Abstract: Bacterial adhesion is the initial step in colonization and biofilm formation. Biofilms can, on the one hand, be detrimental to both human life and industrial processes, for example, causing infection, pathogen contamination, and slime formation, while on the other hand, be beneficial in environmental technologies and bioprocesses. For control and utilization of bacterial adhesion and biofilms, adhesion mechanisms must be elucidated. Conventional physicochemical approaches based on Lifshitz-van der Waals, electrostatic and acid–base interactions provide important models of bacterial adhesion but have a limited capacity to provide a complete understanding of the complex adhesion process of real bacterial cells. In conventional approaches, bacterial cells, whose surfaces are structurally and chemically heterogeneous, are often described from the viewpoint of their overall cellular properties. Cell appendages such as polysaccharide chains and proteinous nanofibers have an important function bridging between cells and the substratum in conventional adhesion models, but sometimes cause deviation from the models of cell adhesion. In reality, cell appendages are responsible for specific and nonspecific cell adhesion to biotic and abiotic surfaces. This paper reviews conventional physicochemical models and cell appendage-mediated cell adhesion. State-of-the-art technologies for controlling microbial adhesion and biofilm formation are also described. These technologies are based on the adhesion mechanisms.
TL;DR: This review focuses on Trichoderma spp.
Abstract: Trichoderma spp. have been widely used as antagonistic fungal agents against several pests as well as plant growth enhancers. Faster metabolic rates, anti-microbial metabolites, and physiological conformation are key factors which chiefly contribute to antagonism of these fungi. Mycoparasitism, spatial and nutrient competition, antibiosis by enzymes and secondary metabolites, and induction of plant defence system are typical biocontrol actions of these fungi. On the other hand, Trichoderma spp. have also been used in a wide range of commercial enzyme productions, namely, cellulases, hemicellulases, proteases, and β-1,3-glucanase. Information on the classification of the genus, Trichoderma, mechanisms of antagonism and role in plant growth promotion has been well documented. However, fast paced current research in this field should be carefully updated for the fool-proof commercialization of the fungi. The aim of this review is to sum up the BCA activity potential of these fungi and to shed light on commercial production processes. In this regard, this review focuses on Trichoderma spp. discussing different aspects—pest control, growth promotion, bioremediation, production processes and market values. Nevertheless, more research and review of the information regarding these biocontrol agents are needed to exploit their actual potential, which is the salient objective of this review.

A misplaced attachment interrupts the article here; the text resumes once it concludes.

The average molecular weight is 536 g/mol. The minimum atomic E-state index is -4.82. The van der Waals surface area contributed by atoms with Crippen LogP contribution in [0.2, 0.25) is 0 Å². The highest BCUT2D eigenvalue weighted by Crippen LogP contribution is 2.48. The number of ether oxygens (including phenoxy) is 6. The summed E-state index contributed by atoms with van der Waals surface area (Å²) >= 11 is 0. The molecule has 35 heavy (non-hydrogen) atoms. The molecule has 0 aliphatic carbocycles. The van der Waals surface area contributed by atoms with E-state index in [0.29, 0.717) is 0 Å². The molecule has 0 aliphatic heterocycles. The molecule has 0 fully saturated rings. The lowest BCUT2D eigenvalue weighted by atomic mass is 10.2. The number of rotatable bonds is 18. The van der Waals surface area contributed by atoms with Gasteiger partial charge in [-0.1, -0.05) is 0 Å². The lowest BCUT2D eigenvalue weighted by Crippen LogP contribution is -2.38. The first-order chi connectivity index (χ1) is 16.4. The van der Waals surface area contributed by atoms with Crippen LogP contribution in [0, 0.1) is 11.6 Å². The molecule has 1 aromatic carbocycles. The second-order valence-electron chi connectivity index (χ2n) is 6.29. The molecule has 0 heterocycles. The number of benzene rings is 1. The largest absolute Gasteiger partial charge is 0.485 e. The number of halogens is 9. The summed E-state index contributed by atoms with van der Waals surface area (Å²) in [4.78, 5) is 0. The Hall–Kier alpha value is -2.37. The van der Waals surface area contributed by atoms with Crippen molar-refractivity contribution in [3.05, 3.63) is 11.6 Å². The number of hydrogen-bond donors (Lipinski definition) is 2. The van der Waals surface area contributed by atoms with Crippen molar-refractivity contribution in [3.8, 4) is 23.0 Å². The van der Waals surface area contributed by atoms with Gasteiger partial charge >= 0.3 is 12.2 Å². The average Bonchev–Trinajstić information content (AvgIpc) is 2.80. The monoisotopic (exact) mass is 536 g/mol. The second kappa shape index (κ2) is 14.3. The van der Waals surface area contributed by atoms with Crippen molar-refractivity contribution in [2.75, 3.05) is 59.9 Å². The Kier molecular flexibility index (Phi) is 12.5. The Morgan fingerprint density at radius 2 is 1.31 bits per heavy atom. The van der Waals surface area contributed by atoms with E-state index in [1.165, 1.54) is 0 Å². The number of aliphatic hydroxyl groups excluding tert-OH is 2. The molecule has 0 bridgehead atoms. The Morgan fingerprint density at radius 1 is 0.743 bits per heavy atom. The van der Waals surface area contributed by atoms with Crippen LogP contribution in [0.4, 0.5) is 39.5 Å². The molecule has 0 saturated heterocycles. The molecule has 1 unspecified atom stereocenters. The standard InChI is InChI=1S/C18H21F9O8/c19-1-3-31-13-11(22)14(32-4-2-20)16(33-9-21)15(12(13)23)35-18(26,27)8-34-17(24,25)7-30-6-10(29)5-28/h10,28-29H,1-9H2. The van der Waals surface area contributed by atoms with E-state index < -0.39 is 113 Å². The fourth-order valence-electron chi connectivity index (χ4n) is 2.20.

TL;DR: The article reviews the current state-of-art scenario and perspectives on the development of bioprocesses and products in SSF and also discusses microbes employed in these processes, the types of bioreactors used for these and also presents the modeling and kinetics aspects.
Abstract: Solid-state fermentation (SSF) is a three-phase heterogeneous process, comprising solid, liquid and gaseous phases, which offers potential benefits for the microbial cultivation for bioprocesses and products development. Over the last two decades, SSF has gained significant attention for the development of industrial bioprocesses, particularly due to lower energy requirement associated with higher product yields and less wastewater production with lesser risk of bacterial contamination. In addition, it is eco-friendly, as mostly utilizes solid agro-industrial wastes (resides) as the substrate (source of carbon). This article aims to present and analyze the current development on SSF taken place mainly during the last five years, linking the developments with earlier two papers published in this journal in 2003 (Pandey, 2003  ) and in 2009 (Singhania et al., 2009  ). The article reviews the current state-of-art scenario and perspectives on the development of bioprocesses and products in SSF and also discusses microbes employed in these processes, the types of bioreactors used for these and also presents the modeling and kinetics aspects.